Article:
Analysis of Genomes by Reassociation Experiments
This value is defined as the amount of time required for one-half of the DNA to reanneal or form duplex DNA. The units for this parameter is moles of nucleotides per liter per second. The more complex the genome of interest, the longer it will take for like sequences to reanneal. Consequently, the Cot½ will be larger. Thus in terms of reassociation kinetics complexity has a specific definition.
Complexity - the total length of different sequences
For example, E. coli is considered to have a complexity of 4.2 x 106 base pairs. What is the experimental procedure used to derive these values? In general the procedure is:
A comparison of the Cot value of each of these components with an E. coli standard allows us to derive the complexity of each component. The complexity of the slow component of the genome is greater than that for the other two components and is considered to represent the single copy portion of the genome. The complexity of the slow component can be used as a good estimate of the genome size. The genome size will be the sum of the lengths of all the unique sequences. Using the example from Genes V - Lewin, p.664, the complexity of the slow component is 3 x 108 bp and the complexity of the intermediate component is 6 x 105. If we divide the complexity of the slow component into the intermediate component we get 2 x 10-3. This demonstrates that the intermediate component contributes very little to the complexity of the genome. Therefore, the complexity of the slow or single copy portion of the genome can be considered equal to the genome size.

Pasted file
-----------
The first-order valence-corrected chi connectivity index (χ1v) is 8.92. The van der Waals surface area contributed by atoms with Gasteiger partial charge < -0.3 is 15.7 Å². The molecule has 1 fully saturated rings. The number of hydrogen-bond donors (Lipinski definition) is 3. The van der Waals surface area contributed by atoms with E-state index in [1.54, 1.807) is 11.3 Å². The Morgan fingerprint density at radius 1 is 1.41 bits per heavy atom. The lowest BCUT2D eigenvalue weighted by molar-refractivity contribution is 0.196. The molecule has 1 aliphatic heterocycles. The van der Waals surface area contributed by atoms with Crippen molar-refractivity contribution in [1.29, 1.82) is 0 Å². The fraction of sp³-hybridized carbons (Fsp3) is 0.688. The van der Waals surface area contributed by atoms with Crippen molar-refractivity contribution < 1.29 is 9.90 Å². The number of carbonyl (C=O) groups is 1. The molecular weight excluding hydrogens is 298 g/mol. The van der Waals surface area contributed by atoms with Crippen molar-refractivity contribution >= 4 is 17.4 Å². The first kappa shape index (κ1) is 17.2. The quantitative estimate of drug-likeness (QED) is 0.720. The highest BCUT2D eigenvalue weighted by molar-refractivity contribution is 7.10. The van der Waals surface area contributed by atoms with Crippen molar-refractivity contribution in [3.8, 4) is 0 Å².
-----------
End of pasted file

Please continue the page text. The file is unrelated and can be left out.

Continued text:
To derive the complexity of each component, it is necessary to run a standard, such as E. coli DNA, with each experiment. As stated above, E. coli is considered to consist of only single- copy sequences. Let's say that in the experiment from which the Cot for each component was derived, the Cot½ value for E. coli was 4. Experimentally it was determined that the slow component comprised 45% of the total DNA. Therefore, if only that component was annealed, the Cot½ value would be 283 (630 x 0.45). That value is 71 (283/4) times slower than for E. coli. Therefore the complexity of the slow component is 71 times that of E. coli or 3.0 x 108 (71 x 4.2 x 106). The complexity of the other components is derived similarly.
Genome size is quite variable throughout the biological world and the genome size in plants shows the greatest variation of any kingdom in the biological world.
Variation in Genome Size among Plants
1Conversion factor: 1 pg = 0.965 X 109 bp = 6.1 X 1011 daltons
One manner in which a genome can be described is by determining the distribution of fast, intermediate and slow components in the genome. For comparison purposes, what does the human genome look like?
Distribution Sizes Among Components of the Human Genome
The table Sequence Distribution of Selected Plant Species lists the different components from different plant species. As you can see, plant species exhibit a wide range of values for each of the components. The genome of Arabidopsis is essentially entirely single copy sequences (the repetitive sequences have been determined to be essentially all chloroplast DNA). At the other extreme, pea and wheat genomes have only 10-20% single copy sequences. Reassociation kinetic experiments of polyploid species, such as bread wheat (Triticum aestivium ) were unable to derive a component that displayed true single copy kinetics. Instead the slowest component appeared to act as if it consisted of copies represented three times. This result is consistent with the current hypothesis that bread wheat was developed from the introgression of three diploid wheat species. Genomic analysis suggest that this hypothesis is correct since the slowest component appears to consist of sequences represented three times.
Copyright © 1998. Phillip McClean